The survey asked Canadian advisors for their expectations of returns — bullish, bearish or neutral — on 14 distinct asset classes for the upcoming quarter.
On the S&P/TSX 60, only 42% of advisors are bullish versus nearly 69% at the start of January.
Similarly, sentiment on the Canadian equity subsector of financials dropped to 37% from 56% (Q2 survey versus Q1 survey), as represented by the S&P/TSX Capped Financials. And sentiment on energy equities fell to 47% from 68%, as represented by the S&P/TSX Capped Energy.
The reversal is likely due to “high valuations and depressed crude oil prices,” says Steve Hawkins, president and co-CEO of Horizons ETFs, in a release.
Advisors were bullish on only one asset class: emerging markets equities, as represented by the MSCI Emerging Markets Index. Bullish sentiment on emerging markets increased to 53% from 43% last quarter. The MSCI Emerging Markets Index was up 11.47% last quarter.
The sentiment toward equities was also observed in U.S. benchmarks, many of which continue to break record highs.
The S&P 500 saw bullish sentiment drop to 47% from 65%, despite the index being up 6.07% year-to-date (in U.S. dollar terms). Similarly, only 48% of advisors were bullish on the NASDAQ-100, down from 62% last quarter. The NASDAQ-100 continues to top record highs after delivering a 12.09% return year-to-date.
“Advisors naturally need to temper their return expectations when valuations are so high, which may explain the caution on U.S. stocks,” says Hawkins.
Only 44% of advisors were bullish on crude oil, down from 57% the previous quarter. And only a paltry 28% were bullish on natural gas. Crude oil prices declined nearly 5.81% last quarter, while natural gas declined 14.34%.
“For the Canadian equity market to have a chance of going higher, energy prices have to remain stable or continue to rise,” says Hawkins. “Both crude oil and natural gas appear very challenged to go any higher than the levels where they have been trading for most of the year.”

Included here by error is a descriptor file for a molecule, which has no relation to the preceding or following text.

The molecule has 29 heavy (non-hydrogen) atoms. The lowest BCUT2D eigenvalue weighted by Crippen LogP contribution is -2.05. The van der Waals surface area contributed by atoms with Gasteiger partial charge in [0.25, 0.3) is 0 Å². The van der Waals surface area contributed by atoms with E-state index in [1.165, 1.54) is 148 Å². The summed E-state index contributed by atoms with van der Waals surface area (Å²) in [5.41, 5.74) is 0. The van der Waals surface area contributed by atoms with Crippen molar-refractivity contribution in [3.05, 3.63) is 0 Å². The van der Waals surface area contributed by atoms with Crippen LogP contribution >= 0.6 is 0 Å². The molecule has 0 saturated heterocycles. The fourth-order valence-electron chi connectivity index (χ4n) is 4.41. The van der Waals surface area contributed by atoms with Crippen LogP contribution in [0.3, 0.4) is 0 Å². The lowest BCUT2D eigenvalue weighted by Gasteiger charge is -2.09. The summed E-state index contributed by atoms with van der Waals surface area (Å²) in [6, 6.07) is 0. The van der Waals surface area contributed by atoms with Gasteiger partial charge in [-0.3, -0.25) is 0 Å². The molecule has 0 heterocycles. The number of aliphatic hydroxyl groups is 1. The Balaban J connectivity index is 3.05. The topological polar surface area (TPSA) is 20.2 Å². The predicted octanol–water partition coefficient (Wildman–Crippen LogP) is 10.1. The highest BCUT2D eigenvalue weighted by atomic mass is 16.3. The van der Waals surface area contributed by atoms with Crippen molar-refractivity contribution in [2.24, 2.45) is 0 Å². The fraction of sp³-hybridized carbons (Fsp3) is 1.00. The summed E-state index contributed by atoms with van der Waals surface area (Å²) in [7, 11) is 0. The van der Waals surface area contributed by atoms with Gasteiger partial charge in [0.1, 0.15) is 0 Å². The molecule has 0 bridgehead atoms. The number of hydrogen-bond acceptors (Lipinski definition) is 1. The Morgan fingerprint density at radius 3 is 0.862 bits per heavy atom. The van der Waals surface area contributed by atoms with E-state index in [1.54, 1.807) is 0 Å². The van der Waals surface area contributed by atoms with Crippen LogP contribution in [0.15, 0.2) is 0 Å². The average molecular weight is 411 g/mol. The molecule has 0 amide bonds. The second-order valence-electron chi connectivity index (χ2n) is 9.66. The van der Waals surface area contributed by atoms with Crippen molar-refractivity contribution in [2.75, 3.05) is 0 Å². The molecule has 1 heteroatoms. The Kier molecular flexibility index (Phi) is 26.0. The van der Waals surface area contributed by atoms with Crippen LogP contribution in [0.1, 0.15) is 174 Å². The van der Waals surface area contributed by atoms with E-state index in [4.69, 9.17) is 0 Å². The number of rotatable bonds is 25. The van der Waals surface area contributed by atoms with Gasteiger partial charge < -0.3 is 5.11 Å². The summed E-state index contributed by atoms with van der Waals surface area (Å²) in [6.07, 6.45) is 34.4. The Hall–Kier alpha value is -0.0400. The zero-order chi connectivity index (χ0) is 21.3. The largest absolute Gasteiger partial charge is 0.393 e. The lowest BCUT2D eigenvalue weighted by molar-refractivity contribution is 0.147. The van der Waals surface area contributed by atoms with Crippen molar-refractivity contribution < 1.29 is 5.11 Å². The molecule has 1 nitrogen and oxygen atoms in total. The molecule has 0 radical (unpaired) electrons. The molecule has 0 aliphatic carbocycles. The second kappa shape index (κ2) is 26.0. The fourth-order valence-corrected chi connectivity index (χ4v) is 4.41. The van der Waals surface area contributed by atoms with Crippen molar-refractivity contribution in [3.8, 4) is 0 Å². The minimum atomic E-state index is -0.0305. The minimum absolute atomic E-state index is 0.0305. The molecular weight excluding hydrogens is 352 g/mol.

Bonds, Canadian dollar and emerging markets
On U.S. bonds, only 18% of advisors were bullish on the S&P U.S. Treasury Bond 7–10 Year (total return), while 46% were bearish. Despite fears about rising interest rates, this asset class is up about 1.07% over the last quarter.
“Most bond asset classes have actually generated a positive return as prices in fixed income securities probably declined a bit too much in anticipation of rate rises,” says Hawkins.
Canadian advisors were outright bearish on the direction of the Canadian dollar, with 53% of advisors believing it will decline in value (relative to the U.S. dollar) over the next quarter. The Canadian versus U.S. dollar actually had a modest positive return last quarter, but the combination of lower interest rates in Canada and low commodity prices are likely driving this high level of bearish sentiment.
“In general, there is a large view that the world is undergoing a global cycle of reflation,” says Hawkins. “So investors are opting for lower-valuation equity markets that are currently experiencing strong economic bounce-backs.”
About the survey: Horizons ETFs conducts a quarterly sentiment survey of Canadian investment advisors. The survey quantitatively measures advisors’ quarterly outlooks as they relate to key benchmarks covering equities, bonds, currencies and commodities.